40 C and 45 C) and the results were showed in
Fig - 6, Fig - 7, Fig - 8 and Fig - 9. The
preservative were used in different concentrations
viz., 0.0 %, 0.5 %, 0.10 %, 0.15 %, 0.20 % and
0.25 %. The growth of the fungi Rhizopus
stolonifer (0.144 at 420nm) and Aspergillus niger

0.4
0.35
0.3
0.25
0.2
0.15
0.1
0.05
0
10

15

20

30

35

40

45

Temperature (C)
0.0%

0.5%

0.10%

0.15%

0.20%

0.25%

In general, Potassium sorbic acid is effective


against bacteria, and especially molds and yeasts.

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D. Prem Kumar/Life Science Archives (LSA), Volume 1, Issue 4, Page 217 - 222, 2015
The major commercial use of sorbate is as a
fungistatic (Liewen and Marth, 1995). Several
studies have demonstrated the inhibitory effect of
potassium sorbate on mold growth in food products.
Ray and Bullerman (2001) reported that potassium
sorbate exhibited a great effect on the growth of
Aspergillus niger and Penicillium species. Sauer and
Burroughs (1993) observed that mold was inhibited
for 2 weeks by using 0.5 per cent potassium sorbate.

OD at 420 nm

Fig 8: Effect of Potassium sorbates at different


temperature on the inhibition of Penicillium
chrysogenum growth
0.4
0.35
0.3
0.25
0.2
0.15
0.1
0.05
0
10

15

20

30

35

40

45

0.0%

0.5%

0.10%

0.15%

0.20%

0.25%

Fig 9: Effect of Potassium sorbates at different


temperature on the inhibition of Mucor sp. growth.
0.35
OD at 420 nm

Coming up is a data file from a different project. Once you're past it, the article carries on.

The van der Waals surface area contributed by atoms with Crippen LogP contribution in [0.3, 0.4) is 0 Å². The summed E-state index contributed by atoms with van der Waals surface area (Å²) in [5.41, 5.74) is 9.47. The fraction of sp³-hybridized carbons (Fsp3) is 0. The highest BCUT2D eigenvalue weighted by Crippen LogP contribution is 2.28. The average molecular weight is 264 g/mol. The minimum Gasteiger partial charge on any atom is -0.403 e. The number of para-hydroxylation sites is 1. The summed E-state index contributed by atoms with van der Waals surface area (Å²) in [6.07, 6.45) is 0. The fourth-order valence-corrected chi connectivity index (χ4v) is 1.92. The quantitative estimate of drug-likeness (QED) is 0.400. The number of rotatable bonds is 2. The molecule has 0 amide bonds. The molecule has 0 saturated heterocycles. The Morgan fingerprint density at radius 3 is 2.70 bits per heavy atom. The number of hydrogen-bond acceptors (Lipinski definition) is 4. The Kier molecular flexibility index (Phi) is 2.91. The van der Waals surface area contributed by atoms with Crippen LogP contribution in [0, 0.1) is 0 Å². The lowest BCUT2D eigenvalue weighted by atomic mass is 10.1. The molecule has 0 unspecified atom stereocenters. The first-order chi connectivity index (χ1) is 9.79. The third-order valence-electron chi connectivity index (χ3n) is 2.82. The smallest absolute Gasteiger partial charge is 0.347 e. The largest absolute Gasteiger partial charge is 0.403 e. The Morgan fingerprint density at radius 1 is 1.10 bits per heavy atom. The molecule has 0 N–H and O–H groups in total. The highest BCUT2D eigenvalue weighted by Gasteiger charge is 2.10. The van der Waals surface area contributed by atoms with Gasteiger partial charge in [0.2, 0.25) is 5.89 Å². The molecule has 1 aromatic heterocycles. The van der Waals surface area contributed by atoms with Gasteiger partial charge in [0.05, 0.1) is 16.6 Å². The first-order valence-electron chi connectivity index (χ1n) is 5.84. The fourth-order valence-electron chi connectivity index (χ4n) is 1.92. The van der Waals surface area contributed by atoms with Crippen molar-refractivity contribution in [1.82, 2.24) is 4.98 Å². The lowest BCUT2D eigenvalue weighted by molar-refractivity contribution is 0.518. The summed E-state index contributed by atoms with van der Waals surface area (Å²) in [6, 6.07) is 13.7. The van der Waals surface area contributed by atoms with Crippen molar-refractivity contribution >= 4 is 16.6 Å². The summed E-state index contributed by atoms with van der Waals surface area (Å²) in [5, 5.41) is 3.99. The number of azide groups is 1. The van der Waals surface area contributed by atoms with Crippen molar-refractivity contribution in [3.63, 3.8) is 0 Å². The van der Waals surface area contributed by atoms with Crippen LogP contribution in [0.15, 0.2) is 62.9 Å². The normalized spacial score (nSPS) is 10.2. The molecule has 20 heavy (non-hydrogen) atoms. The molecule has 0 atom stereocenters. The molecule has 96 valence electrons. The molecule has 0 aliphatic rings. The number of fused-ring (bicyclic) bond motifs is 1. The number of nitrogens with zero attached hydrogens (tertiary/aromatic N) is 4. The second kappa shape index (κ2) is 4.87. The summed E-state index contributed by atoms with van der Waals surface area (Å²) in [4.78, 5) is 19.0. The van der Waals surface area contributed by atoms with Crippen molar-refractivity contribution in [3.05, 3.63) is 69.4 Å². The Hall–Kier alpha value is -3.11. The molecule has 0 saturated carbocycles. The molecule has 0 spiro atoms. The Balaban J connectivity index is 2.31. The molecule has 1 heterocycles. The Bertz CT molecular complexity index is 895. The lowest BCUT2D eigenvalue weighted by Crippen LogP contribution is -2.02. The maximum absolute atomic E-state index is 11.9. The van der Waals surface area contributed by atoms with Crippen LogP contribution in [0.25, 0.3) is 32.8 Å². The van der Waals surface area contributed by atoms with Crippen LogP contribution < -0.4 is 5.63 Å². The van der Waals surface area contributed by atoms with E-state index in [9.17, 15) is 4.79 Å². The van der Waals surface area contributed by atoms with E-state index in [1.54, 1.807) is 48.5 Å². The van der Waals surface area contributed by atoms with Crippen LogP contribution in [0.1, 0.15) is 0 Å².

0.3
0.25
0.2
0.15
0.1
0.05
0
15

20

30

35

The levels of Potassium sorbate used in


bakery products ranges from 0.001 - 0.3 per cent
(Sofos, 1991). These concentrations have no major
impact on food quality, but higher levels may
cause undesirable changes in taste and flavor.
Sorbates are more than twice as effective than
propionates in inhibiting mold growth in bakery
products, but have an adverse effect on yeast,
reducing loaf volume and making dough sticky
and difficult to process (Legan, 1993). This
problem can be overcome by either spraying
sorbate onto the product's surface after baking or
mixing anhydrates of sorbic acid with fatty acids,
such as palmitic. In addition, sorboyl palmitate has
also been successful in controlling mold growth
without interfering in the fermentation process.
The heat of the baking process hydrolyses sorboyl
palmitate and releases sorbic acid which inhibits
molds during storage (Geetha et al., 2012).
Sorbate acts synergistically with sodium chloride,
calcium propionate, sodium propionate, citric acid
and sucrose achieving a longer shelf life (Saranraj
and Naidu, 2014).
4. References

Temperature (C)

10

221

40

Temperature (C)
0.0%

0.5%

0.10%

0.15%

0.20%

0.25%

45